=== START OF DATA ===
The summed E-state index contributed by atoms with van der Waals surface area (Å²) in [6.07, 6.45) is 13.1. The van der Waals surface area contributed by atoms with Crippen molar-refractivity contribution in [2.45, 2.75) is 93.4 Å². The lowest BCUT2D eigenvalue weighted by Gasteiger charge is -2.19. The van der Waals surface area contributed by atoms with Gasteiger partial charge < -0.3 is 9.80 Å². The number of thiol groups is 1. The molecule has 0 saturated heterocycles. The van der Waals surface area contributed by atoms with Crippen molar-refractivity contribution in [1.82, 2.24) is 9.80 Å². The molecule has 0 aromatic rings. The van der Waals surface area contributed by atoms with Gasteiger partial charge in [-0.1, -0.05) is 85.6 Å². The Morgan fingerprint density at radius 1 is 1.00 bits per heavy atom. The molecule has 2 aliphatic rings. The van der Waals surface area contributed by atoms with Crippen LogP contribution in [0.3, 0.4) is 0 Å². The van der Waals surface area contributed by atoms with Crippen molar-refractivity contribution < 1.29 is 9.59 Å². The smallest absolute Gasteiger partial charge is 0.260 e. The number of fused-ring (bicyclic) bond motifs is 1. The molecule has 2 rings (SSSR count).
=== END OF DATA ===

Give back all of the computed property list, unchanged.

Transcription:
The summed E-state index contributed by atoms with van der Waals surface area (Å²) in [6.07, 6.45) is 13.1. The van der Waals surface area contributed by atoms with Crippen molar-refractivity contribution in [2.45, 2.75) is 93.4 Å². The lowest BCUT2D eigenvalue weighted by Gasteiger charge is -2.19. The van der Waals surface area contributed by atoms with Gasteiger partial charge < -0.3 is 9.80 Å². The number of thiol groups is 1. The molecule has 0 saturated heterocycles. The van der Waals surface area contributed by atoms with Crippen molar-refractivity contribution in [1.82, 2.24) is 9.80 Å². The molecule has 0 aromatic rings. The van der Waals surface area contributed by atoms with Gasteiger partial charge in [-0.1, -0.05) is 85.6 Å². The Morgan fingerprint density at radius 1 is 1.00 bits per heavy atom. The molecule has 2 aliphatic rings. The van der Waals surface area contributed by atoms with Crippen LogP contribution in [0.3, 0.4) is 0 Å². The van der Waals surface area contributed by atoms with Crippen molar-refractivity contribution < 1.29 is 9.59 Å². The smallest absolute Gasteiger partial charge is 0.260 e. The number of fused-ring (bicyclic) bond motifs is 1. The molecule has 2 rings (SSSR count).